The Psychology of Risk: The Behavioral Finance Perspective
HANDBOOK OF FINANCE: VOLUME 2: INVESTMENT MANAGEMENT AND FINANCIAL MANAGEMENT, Frank J. Fabozzi, ed., John Wiley & Sons, pp. 85-111, 2008
28 Pages Posted: 7 Jul 2008 Last revised: 4 Oct 2013
Since the mid-1970s, hundreds of academic studies have been conducted in risk perception-oriented research within the social sciences (e.g., nonfinancial areas) across various branches of learning. The academic foundation pertaining to the "psychological aspects" of risk perception studies in behavioral finance, accounting, and economics developed from the earlier works on risky behaviors and hazardous activities. This research on risky and hazardous situations was based on studies performed at Decision Research (an organization founded in 1976 by Paul Slovic) on risk perception documenting specific behavioral risk characteristics from psychology that can be applied within a financial and investment decision-making context. A notable theme within the risk perception literature is how an investor processes information and the various behavioral finance theories and issues that might influence a person's perception of risk within the judgment process. The different behavioral finance theories and concepts that influence an individual's perception of risk for different types of financial services and investment products are heuristics, overconfidence, prospect theory, loss aversion, representativeness, framing, anchoring, familiarity bias, perceived control, expert knowledge, affect (feelings), and worry.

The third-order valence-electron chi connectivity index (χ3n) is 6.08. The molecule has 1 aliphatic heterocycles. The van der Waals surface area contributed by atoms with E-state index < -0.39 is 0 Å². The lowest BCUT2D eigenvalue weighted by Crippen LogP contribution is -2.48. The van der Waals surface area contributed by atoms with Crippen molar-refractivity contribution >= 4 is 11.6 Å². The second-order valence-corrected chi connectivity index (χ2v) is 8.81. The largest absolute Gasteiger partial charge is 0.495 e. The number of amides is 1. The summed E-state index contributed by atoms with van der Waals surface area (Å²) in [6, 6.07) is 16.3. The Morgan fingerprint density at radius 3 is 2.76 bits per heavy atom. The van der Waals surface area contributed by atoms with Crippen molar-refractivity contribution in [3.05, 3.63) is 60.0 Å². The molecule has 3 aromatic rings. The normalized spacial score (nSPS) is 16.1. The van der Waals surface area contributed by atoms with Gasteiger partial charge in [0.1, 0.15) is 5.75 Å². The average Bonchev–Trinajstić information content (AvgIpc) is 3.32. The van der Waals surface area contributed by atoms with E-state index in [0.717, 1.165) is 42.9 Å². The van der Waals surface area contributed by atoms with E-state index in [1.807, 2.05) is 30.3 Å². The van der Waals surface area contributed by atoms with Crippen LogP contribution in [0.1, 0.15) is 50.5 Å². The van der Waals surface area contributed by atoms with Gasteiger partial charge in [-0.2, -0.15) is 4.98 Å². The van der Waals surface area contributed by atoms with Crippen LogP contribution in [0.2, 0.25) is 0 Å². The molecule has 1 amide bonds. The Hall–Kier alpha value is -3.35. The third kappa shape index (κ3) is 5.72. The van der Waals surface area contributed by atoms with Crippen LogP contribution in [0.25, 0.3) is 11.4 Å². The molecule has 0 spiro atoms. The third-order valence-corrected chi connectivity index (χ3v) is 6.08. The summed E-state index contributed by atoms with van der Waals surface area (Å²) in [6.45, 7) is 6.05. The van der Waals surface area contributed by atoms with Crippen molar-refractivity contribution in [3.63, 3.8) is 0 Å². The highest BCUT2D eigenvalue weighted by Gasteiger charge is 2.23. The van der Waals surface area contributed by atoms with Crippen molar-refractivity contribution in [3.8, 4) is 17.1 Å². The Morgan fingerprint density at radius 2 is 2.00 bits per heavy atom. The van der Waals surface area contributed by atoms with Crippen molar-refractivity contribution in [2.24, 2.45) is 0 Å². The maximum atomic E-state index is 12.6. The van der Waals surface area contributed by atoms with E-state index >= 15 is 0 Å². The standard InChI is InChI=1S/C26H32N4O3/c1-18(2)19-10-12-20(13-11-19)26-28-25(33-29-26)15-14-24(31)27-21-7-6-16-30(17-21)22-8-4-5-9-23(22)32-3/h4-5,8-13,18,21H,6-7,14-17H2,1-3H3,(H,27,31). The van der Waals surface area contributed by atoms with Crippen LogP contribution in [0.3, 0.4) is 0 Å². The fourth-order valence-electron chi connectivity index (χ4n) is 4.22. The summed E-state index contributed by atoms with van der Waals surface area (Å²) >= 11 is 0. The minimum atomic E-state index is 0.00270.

Keywords: risk, perception, risk perception, perceived risk, judgment, decision making, behavioral decision theory (BDT) , behavioral accounting, standard finance, behavioral finance, behavioral economics, psychology, efficient market hypothesis, rationality, bounded rationality, classical decision theory
JEL Classification: A12, D81, G00, G30, G10, M00, M10, M41
Suggested Citation: Suggested Citation